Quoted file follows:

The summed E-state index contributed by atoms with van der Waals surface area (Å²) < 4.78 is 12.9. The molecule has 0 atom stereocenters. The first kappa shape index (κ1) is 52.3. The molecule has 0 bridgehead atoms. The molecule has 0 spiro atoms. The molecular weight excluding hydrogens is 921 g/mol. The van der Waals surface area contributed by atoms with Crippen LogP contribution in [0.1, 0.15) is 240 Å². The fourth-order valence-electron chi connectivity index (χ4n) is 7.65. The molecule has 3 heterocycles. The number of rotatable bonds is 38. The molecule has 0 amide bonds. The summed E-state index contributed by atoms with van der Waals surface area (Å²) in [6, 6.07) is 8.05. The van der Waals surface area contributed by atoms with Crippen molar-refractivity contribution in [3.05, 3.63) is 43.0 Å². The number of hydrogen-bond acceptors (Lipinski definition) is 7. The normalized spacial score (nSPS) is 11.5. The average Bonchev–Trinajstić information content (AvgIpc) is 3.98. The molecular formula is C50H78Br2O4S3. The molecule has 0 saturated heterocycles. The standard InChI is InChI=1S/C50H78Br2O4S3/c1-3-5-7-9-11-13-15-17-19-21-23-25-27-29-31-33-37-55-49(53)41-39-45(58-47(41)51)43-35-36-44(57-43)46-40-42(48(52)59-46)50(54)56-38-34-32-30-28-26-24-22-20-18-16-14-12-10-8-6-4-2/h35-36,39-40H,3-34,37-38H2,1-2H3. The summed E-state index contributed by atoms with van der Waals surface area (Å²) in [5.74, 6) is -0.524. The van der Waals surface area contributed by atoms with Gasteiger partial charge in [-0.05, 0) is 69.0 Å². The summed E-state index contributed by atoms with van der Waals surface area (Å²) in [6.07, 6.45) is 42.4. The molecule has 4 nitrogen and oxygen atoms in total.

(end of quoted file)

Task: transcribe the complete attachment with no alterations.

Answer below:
The summed E-state index contributed by atoms with van der Waals surface area (Å²) < 4.78 is 12.9. The molecule has 0 atom stereocenters. The first kappa shape index (κ1) is 52.3. The molecule has 0 bridgehead atoms. The molecule has 0 spiro atoms. The molecular weight excluding hydrogens is 921 g/mol. The van der Waals surface area contributed by atoms with Crippen LogP contribution in [0.1, 0.15) is 240 Å². The fourth-order valence-electron chi connectivity index (χ4n) is 7.65. The molecule has 3 heterocycles. The number of rotatable bonds is 38. The molecule has 0 amide bonds. The summed E-state index contributed by atoms with van der Waals surface area (Å²) in [6, 6.07) is 8.05. The van der Waals surface area contributed by atoms with Crippen molar-refractivity contribution in [3.05, 3.63) is 43.0 Å². The number of hydrogen-bond acceptors (Lipinski definition) is 7. The normalized spacial score (nSPS) is 11.5. The average Bonchev–Trinajstić information content (AvgIpc) is 3.98. The molecular formula is C50H78Br2O4S3. The molecule has 0 saturated heterocycles. The standard InChI is InChI=1S/C50H78Br2O4S3/c1-3-5-7-9-11-13-15-17-19-21-23-25-27-29-31-33-37-55-49(53)41-39-45(58-47(41)51)43-35-36-44(57-43)46-40-42(48(52)59-46)50(54)56-38-34-32-30-28-26-24-22-20-18-16-14-12-10-8-6-4-2/h35-36,39-40H,3-34,37-38H2,1-2H3. The summed E-state index contributed by atoms with van der Waals surface area (Å²) in [5.74, 6) is -0.524. The van der Waals surface area contributed by atoms with Gasteiger partial charge in [-0.05, 0) is 69.0 Å². The summed E-state index contributed by atoms with van der Waals surface area (Å²) in [6.07, 6.45) is 42.4. The molecule has 4 nitrogen and oxygen atoms in total.